After months of argument between the Government and the Auckland Council over the region's future transport projects, the two have signed a deal intended to settle their differences.
Mayor Len Brown, whose ambitious 10-year-plan irked the Government, and Transport Minister Simon Bridges have signed an agreement aimed at getting consensus on a list of projects spanning 30 years.
Over the next 12 months, Government and council officials will nut out the details of their joint objectives for Auckland's long-term transport.
Mr Brown said the deal would give Auckland more say on the national transport budget.
"Rather than having to simply respond to documents drafted in Wellington such as Government policy statements and national land transport programmes, Auckland now has the opportunity to be involved at the start of these processes," he said.
Mr Bridges said the council and the Government already agreed on the broad objectives of the transport system and the "terms of reference" set out in today's deal would give officials from both a structure under which to test various planning options.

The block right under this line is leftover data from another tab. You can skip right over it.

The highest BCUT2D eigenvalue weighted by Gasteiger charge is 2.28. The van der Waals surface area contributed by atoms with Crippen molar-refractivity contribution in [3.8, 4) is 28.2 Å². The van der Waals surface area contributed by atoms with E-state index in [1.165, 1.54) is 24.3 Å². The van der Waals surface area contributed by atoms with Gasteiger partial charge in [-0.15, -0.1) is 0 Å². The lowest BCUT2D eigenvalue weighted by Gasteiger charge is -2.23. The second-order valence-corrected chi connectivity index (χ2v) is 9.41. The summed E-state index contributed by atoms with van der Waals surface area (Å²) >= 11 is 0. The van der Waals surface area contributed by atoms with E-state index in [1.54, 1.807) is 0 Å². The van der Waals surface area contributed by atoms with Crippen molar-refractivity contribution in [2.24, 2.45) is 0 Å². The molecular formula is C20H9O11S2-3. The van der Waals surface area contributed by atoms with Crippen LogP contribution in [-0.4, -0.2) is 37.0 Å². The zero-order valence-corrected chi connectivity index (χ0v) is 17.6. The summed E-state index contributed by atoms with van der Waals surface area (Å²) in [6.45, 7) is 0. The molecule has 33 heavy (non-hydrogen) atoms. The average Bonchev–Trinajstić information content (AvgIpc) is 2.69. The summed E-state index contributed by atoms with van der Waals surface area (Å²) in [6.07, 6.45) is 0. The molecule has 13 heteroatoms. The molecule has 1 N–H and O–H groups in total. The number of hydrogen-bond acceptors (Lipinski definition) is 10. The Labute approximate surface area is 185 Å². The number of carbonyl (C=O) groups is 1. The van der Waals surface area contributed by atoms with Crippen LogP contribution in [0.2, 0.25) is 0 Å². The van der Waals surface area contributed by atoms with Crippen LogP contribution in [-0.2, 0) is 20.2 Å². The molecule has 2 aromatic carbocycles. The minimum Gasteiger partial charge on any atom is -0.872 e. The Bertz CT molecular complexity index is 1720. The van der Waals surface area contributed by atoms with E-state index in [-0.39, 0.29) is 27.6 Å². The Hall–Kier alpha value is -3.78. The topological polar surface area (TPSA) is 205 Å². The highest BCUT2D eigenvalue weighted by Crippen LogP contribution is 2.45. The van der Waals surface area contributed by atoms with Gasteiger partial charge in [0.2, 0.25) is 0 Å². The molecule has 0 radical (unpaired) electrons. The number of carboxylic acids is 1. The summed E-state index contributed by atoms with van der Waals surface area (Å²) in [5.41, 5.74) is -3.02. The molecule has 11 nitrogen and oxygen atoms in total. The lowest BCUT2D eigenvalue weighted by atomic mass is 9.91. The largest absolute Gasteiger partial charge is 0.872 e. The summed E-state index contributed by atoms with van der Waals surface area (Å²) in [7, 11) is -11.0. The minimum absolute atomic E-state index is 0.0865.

Earlier in the year, he said the mayor's long-term plan, which included levies to fund hundreds of millions of dollars in public transport projects, was not "effective or value for money".
But Mr Brown said the levies were only a stop-gap measure until central Government allowed the council to introduce alternative funding such as toll roads.
The AA, which also opposed the levy, welcomed the deal because it looked set to introduce great central Government input into Auckland's planning.
But Labour's Auckland issues spokesman, Phil Goff, said the deal would only delay much-needed solutions for the city's congestion.
"National's decision now means another year will pass before remedial action will be taken," he said.
"It should have been working with Auckland from day one of the Super City, to align central and local Government planning."